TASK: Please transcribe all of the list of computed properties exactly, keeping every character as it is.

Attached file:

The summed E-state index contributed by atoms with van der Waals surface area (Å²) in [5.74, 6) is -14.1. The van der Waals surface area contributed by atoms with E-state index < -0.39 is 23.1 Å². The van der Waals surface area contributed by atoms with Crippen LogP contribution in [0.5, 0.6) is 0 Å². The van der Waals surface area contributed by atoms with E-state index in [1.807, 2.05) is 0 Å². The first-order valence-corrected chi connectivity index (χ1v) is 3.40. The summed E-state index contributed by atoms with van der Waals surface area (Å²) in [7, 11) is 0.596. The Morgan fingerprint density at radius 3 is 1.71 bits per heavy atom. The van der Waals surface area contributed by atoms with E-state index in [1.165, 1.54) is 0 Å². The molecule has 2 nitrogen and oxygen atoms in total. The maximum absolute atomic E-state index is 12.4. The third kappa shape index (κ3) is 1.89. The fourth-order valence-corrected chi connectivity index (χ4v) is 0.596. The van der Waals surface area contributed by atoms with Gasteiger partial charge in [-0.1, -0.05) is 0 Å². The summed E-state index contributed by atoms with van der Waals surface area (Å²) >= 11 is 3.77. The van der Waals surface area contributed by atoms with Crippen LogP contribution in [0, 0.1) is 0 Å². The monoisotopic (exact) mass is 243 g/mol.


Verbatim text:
The summed E-state index contributed by atoms with van der Waals surface area (Å²) in [5.74, 6) is -14.1. The van der Waals surface area contributed by atoms with E-state index < -0.39 is 23.1 Å². The van der Waals surface area contributed by atoms with Crippen LogP contribution in [0.5, 0.6) is 0 Å². The van der Waals surface area contributed by atoms with E-state index in [1.807, 2.05) is 0 Å². The first-order valence-corrected chi connectivity index (χ1v) is 3.40. The summed E-state index contributed by atoms with van der Waals surface area (Å²) in [7, 11) is 0.596. The Morgan fingerprint density at radius 3 is 1.71 bits per heavy atom. The van der Waals surface area contributed by atoms with E-state index in [1.165, 1.54) is 0 Å². The molecule has 2 nitrogen and oxygen atoms in total. The maximum absolute atomic E-state index is 12.4. The third kappa shape index (κ3) is 1.89. The fourth-order valence-corrected chi connectivity index (χ4v) is 0.596. The van der Waals surface area contributed by atoms with Gasteiger partial charge in [-0.1, -0.05) is 0 Å². The summed E-state index contributed by atoms with van der Waals surface area (Å²) >= 11 is 3.77. The van der Waals surface area contributed by atoms with Crippen LogP contribution in [0, 0.1) is 0 Å². The monoisotopic (exact) mass is 243 g/mol.